Looking for the best primers and paints for cabinets, furniture & fireplaces? Here are a list of my favorites and when I used them to get beautiful, professional looking results.
Hello and happy weekend! Here it is folks, my go-to list of the best primers and paints for cabinets, furniture and fireplaces. Bookmark this, cause if you are a DIY’er, you’re going to want to save this. Trust me.
I often get asked about my bigger painting projects -Usually, the questions go in this order:
“You painted that yourself?” (The look on their face always makes me laugh. It’s a mixture of shock, baffle and is-she-nuts?)
“How long did it take you?”
“Was it hard?”
My response is usually the same: “I sure did! It wasn’t hard, but it takes time, patience and you have to be a perfectionist, or it will look sloppy. I took me ____ weeks/months, but it was totally worth it. I saved a boatload of cash, and it feels pretty awesome to know I did that. The right paint, products and tools will make the world of difference.”
MY BIGGER PRIMING & PAINTING PROJECTS
My first project was my kitchen cabinets. You can read the whole story here. Looking back, it was really ambitious of me to take that on without much non-wall painting experience.
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Best primer & paint for cabinets:
I don’t have the can of primer I used 6 years ago, but I checked out their product line online and they don’t carry that exact kind anymore. I did find an Enamel Underbody Primer that is meant for cabinetry, wood, trim, etc. If I did it over again, I would use that.
PAINT: Benjamin Moore Satin Impervo, color – Misty Gray.
*This is probably a good time to mention that you need to use quality paint. Do not skimp on paint for something major. I bought this in quarts (silly because I think I bought at least 4 quarts), but I didn’t know how much I would buy, or how I would like the color since it technically is a gray posing as a white. I think this paint was $50 a quart. Crazy I know, but worth every penny.
Number of Coats: 4 of primer, 5 of paint… or was it 5 of primer and 4 of paint?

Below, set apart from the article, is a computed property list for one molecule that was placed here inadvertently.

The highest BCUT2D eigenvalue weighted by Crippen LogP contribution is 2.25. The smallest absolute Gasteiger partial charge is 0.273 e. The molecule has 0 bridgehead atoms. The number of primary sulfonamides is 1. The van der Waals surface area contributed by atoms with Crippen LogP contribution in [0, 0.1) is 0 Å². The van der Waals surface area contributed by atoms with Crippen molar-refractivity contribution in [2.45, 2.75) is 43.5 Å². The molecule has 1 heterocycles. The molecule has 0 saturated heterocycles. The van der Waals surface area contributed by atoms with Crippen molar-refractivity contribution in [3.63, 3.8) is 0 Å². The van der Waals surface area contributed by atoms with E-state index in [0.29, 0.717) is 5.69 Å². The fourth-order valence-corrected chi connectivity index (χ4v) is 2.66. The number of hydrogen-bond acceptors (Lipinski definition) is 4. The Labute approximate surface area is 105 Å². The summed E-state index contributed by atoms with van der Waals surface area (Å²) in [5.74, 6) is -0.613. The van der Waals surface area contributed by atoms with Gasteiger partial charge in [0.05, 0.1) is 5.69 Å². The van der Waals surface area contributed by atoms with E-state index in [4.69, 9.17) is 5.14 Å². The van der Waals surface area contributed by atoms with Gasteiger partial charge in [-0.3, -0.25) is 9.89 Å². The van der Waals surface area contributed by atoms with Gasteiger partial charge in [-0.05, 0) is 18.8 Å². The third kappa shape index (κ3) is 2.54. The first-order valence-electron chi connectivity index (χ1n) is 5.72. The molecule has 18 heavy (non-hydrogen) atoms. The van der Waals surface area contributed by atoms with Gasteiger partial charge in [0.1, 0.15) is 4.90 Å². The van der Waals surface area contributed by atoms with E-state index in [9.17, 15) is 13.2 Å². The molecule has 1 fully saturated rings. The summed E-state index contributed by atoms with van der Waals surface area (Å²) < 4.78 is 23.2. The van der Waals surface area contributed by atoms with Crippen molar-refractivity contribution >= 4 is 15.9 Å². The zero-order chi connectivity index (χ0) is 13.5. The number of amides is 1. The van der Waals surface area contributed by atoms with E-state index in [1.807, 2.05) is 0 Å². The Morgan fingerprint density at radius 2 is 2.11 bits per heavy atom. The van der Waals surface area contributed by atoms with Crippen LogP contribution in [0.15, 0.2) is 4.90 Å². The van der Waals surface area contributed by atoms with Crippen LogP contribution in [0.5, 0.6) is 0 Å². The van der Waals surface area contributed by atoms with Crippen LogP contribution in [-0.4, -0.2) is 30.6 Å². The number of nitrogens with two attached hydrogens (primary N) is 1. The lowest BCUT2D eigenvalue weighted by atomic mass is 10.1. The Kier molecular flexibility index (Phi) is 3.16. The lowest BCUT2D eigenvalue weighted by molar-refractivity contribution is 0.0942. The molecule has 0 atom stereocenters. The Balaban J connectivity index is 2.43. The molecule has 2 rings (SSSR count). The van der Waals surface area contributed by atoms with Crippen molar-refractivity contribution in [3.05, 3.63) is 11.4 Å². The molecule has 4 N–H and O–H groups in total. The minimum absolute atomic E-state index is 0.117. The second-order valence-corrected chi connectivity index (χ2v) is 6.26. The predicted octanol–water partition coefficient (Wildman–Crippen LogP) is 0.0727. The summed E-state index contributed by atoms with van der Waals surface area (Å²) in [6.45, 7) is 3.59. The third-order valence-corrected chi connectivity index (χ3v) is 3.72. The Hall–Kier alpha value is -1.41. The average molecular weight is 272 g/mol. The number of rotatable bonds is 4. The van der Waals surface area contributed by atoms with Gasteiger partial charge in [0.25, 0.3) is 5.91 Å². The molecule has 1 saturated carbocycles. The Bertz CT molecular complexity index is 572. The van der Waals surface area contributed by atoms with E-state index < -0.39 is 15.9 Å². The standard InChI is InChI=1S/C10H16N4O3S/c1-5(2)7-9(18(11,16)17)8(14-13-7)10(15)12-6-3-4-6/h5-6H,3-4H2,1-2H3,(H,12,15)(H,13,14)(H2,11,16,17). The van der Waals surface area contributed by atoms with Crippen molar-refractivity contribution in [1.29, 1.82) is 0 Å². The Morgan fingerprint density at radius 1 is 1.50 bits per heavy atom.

Tools: Purdy brushes, the angled type. They are the best. I won’t buy anything else.
Time to Complete: nearly every night and weekend during summer of 2010 (this is no exaggeration since the cabinet doors take twice as long – paint one side, wait for that to dry, paint the other side the next day…)
My next big endeavor was my fireplace and built-in bookcases. You can see more photos here.
Best primer and paint for fireplaces and built-ins:
Zinsser Bulls Eye 1-2-3 Primer and Behr Premium Plus Ultra (Primer & Paint in One). The friendly folks at Home Depot made my day when I told them about my project and they said I could avoid stripping and sanding the built-ins with the Bulls Eye 1-2-3 Primer. WHOA, what? Honestly, I was skeptical, but by golly, it worked. I’m a believer. I think there are a couple different formulas, so make sure you get the one that says “sticks to all surfaces without sanding” on the front.
For paint, I’ve used the Behr Paint & Primer in one before and knew it was a good quality thicker paint, ideal for non-wall projects. I didn’t think of it as putting two kinds of primer on the wood. In this case, I think of the Behr as an awesome paint 😉 Home Depot was able to use Benjamin Moore’s Misty Gray formula on the Behr paint so there was consistency with the white between my dining room and kitchen.
Number of Coats: Two coats of primer, three of paint. I believe I just did two coats of paint on the brick fireplace.
Tools: I think I planned to roll what I could, but in the end, I just needed up brushing the whole thing. It didn’t take that much longer since there aren’t that many big flat spaces to roll. Purdy angled brushes all the way.
Time to Complete: I could finish an entire coat in one night after work. Granted it was usually a late night – 6 hours, but I was motivated as heck to finish it by a certain date. I had to take a couple nights off, so I had it done in 10 days.
The next project that I think is worth mentioning for this Non-Wall painting category is when I painted my grandparent’s, then parent’s midcentury bedroom dresser. I use it as a credenza in my dining room. You can see more of it here.
I researched paints on this more than I’ve ever researched paint before. Like most of us, I have painted furniture in the past that didn’t turn out how I hoped. Since I really like this piece and it had sentimental value, I was not going to mess it up.
Best primer and paint for furniture:
(see photo below) The products that came recommended by some of the most respected DIY bloggers were Sherwin Williams primer and paints. So that’s what I got. The primer is latex, the ProClassic paint is their Acrylic-Alkyd formula in Semi Gloss, and the protective polycrylic finish is from Minwax (water based in the clear satin formula). I didn’t sand off enough of the old stain, and it did come through the Sherwin Williams primer. Dang. So I did go over it with the Bulls Eye 1-2-3 primer (twice) and the yellow spots that came through before were gone.
Number of Coats: Two of the SW Multi-Purpose primer, two coats of Bulls Eye 1-2-3 Primer, three coats of ProClassic, and two of the protective polycrylic finish is from Minwax (water based in the clear satin formula)
Tools: I used a short nap foam roller for all of the products. I tried brushing it, but the brush marks were too obvious.
Time to Complete: It took 15 minutes to put on each coat, but I let each coat dry 48 hours before the next step. Omaha has terribly humid summers and I wasn’t going to risk it.
Hopefully this will inspire you to go paint something in your house and make love your home even more, at least that’s what happens for me 😉 If I discover more products, I’ll be sure to tell you!